“The perfect day,” I thought. “The sun is shining, birds are singing, and the boy is off at day camp. That leaves me with an entire day to anything.”

I wrote for a good long time. I drank coffee. I watched a bird smash into the window over and over again.

It’s nice to see birds up close, but this feathered friend wants to join me so much he bashes his beak into the window repeatedly. I feel bad. I call him Hitchcock. He’s been coming for about a week now.

After some time, I finished watching Hitchcock suffer. I went for a run.

I ran six-miles or so in the middle of the day, because that’s when my brain was done writing. Ninety degrees be damned, any time is a good time for a run.

You might ask, “What if you ran first when it was cooler, then wrote?”

My mind doesn’t work like that…logically. So, I ventured out in the hottest part of the day, and ran way too far. I didn’t hydrate properly. I suffered.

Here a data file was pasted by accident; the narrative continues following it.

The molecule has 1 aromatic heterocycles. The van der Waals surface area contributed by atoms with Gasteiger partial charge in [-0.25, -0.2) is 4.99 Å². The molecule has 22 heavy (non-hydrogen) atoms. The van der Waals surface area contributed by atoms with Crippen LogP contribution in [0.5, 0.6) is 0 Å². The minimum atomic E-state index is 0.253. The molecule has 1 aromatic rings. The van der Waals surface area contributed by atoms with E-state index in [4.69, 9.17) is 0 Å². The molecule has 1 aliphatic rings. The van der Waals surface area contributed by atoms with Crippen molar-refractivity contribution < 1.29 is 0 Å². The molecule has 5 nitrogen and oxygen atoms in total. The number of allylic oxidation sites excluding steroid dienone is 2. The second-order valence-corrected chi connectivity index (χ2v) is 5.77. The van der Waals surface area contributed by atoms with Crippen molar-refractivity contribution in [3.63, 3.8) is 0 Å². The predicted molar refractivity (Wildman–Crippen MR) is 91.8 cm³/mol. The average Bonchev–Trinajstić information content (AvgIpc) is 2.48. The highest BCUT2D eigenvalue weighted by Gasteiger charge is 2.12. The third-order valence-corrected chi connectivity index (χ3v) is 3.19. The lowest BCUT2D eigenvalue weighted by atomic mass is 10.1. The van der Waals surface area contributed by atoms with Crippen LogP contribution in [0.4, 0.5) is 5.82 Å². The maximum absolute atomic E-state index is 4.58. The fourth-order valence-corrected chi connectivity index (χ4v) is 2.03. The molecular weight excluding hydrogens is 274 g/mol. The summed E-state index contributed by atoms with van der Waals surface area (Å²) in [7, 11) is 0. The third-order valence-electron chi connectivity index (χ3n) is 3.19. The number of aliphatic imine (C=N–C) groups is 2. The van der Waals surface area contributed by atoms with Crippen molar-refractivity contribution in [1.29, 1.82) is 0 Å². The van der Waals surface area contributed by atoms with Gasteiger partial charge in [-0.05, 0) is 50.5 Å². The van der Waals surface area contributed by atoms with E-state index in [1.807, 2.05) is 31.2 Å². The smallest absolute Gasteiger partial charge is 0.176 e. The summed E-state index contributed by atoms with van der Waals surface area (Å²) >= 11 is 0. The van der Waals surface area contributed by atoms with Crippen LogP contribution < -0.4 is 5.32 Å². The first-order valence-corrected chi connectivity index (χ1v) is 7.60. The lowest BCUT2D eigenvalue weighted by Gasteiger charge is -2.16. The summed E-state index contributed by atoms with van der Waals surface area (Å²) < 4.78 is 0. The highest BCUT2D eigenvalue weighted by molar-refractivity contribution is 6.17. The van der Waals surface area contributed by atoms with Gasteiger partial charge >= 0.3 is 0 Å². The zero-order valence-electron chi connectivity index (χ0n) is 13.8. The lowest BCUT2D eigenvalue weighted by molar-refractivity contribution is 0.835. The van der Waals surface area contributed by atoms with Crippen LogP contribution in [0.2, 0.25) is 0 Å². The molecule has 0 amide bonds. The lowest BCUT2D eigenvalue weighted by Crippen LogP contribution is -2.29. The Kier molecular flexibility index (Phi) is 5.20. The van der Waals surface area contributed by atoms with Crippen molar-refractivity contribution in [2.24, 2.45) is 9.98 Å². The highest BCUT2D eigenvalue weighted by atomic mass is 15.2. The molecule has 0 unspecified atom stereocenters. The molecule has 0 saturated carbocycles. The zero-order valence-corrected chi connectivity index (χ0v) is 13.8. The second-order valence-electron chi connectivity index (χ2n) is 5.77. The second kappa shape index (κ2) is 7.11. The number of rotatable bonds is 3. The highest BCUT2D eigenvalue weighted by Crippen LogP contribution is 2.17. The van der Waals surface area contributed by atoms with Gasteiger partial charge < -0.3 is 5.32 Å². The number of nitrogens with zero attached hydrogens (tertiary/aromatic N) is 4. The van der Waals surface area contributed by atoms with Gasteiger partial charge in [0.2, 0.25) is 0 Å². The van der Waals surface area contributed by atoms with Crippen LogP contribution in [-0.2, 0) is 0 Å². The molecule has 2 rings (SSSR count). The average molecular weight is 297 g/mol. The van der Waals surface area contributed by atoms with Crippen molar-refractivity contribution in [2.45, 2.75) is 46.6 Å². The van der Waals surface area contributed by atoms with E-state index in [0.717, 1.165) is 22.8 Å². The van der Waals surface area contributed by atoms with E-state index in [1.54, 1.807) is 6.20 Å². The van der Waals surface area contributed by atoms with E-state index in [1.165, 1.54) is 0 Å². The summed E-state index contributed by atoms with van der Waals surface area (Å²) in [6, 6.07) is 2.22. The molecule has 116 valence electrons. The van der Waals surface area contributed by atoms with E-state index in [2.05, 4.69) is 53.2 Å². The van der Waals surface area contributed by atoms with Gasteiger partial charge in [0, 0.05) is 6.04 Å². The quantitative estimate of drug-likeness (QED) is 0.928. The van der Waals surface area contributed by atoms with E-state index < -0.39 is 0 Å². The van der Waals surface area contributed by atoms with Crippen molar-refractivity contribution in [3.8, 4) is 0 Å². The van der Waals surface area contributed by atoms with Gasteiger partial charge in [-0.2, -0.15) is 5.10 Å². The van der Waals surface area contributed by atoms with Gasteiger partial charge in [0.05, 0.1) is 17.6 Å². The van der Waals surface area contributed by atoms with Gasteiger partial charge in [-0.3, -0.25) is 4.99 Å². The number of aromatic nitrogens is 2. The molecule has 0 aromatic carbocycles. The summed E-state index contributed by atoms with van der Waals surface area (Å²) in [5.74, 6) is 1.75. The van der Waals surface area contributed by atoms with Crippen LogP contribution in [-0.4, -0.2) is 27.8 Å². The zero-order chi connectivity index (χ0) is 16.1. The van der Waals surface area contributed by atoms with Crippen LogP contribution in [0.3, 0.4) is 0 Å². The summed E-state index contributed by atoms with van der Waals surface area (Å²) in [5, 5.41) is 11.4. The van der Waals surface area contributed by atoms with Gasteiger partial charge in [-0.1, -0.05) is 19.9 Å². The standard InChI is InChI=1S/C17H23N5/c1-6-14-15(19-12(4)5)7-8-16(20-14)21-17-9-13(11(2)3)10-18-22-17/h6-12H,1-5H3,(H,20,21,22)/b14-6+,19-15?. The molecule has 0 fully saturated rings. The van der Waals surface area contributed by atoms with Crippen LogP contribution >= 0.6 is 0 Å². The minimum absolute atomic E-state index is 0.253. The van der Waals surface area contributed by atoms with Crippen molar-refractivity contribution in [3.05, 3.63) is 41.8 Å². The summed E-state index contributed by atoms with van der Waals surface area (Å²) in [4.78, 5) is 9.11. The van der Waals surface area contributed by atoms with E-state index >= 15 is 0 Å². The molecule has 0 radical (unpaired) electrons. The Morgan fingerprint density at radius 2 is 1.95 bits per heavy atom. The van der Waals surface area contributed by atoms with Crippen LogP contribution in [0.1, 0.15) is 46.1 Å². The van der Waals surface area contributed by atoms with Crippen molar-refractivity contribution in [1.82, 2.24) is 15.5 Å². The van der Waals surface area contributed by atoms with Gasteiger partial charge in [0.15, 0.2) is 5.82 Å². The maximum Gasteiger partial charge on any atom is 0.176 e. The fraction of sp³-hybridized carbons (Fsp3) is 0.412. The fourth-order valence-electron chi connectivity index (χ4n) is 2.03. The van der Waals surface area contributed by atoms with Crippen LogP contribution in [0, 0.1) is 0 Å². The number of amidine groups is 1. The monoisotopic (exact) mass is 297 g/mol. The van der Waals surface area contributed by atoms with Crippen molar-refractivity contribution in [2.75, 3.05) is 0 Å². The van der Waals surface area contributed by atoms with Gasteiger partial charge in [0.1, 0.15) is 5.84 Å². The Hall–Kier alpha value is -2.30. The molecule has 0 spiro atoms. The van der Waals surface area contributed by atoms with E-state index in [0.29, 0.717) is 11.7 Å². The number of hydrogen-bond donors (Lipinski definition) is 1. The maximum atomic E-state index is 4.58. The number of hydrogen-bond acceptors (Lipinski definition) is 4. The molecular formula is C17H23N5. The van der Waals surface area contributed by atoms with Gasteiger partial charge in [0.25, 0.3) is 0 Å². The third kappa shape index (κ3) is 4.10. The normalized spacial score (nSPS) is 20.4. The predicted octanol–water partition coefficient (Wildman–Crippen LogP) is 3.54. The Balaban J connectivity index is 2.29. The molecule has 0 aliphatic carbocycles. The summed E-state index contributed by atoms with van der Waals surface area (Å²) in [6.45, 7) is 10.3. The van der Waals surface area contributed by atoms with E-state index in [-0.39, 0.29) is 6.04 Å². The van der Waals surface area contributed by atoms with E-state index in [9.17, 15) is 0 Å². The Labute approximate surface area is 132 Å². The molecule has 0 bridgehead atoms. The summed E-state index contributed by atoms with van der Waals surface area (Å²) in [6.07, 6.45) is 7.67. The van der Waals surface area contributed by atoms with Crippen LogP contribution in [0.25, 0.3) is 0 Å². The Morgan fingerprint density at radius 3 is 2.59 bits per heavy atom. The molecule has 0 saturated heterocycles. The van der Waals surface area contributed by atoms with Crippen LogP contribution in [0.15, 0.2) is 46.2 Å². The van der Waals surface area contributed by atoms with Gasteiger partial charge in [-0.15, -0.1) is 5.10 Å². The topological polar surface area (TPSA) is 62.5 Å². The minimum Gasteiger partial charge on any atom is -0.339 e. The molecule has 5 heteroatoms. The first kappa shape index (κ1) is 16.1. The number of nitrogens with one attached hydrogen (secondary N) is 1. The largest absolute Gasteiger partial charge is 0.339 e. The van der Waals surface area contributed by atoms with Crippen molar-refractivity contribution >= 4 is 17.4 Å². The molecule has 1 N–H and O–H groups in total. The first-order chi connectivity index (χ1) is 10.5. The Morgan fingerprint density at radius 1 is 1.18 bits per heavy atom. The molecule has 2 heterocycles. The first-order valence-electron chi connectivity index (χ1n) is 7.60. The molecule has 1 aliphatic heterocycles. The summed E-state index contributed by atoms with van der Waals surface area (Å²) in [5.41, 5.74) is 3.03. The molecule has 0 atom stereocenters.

All that happened yesterday. Today, I ran a couple quick miles and hydrated. Life couldn’t be better…except…it’s garbage day.

If you’ve never run on garbage day, give it a try. You can pick out every neighbor who should be composting.

If you’re an optimist, you realize running on garbage day isn’t always a bad thing. It helps increase my time and flow as I speed past rotting bins baking in the sun. That is, until I realize the whole strip has these bins and escaping the stench of one only puts me in range for the next. To improve matters, the garbage truck itself caught up with me, stopping, going, stopping, going, pulling ahead enough for me to enjoy the refuse of the entire town.

There is a moral to this story: Life stinks, but there’s always a positive takeaway. I increase my mile time exponentially on garbage day, and I have fun with fitness regardless. Then, I get back to writing sooner.

As for Hitchcock, who’s back to banging into windows while I write, I have a lesson for you, too. Stop banging into windows. If you look hard enough, there’s always an open door. Use it. Life will be much easier in the end.

Maybe that’s true for all of us, not just stubborn birds.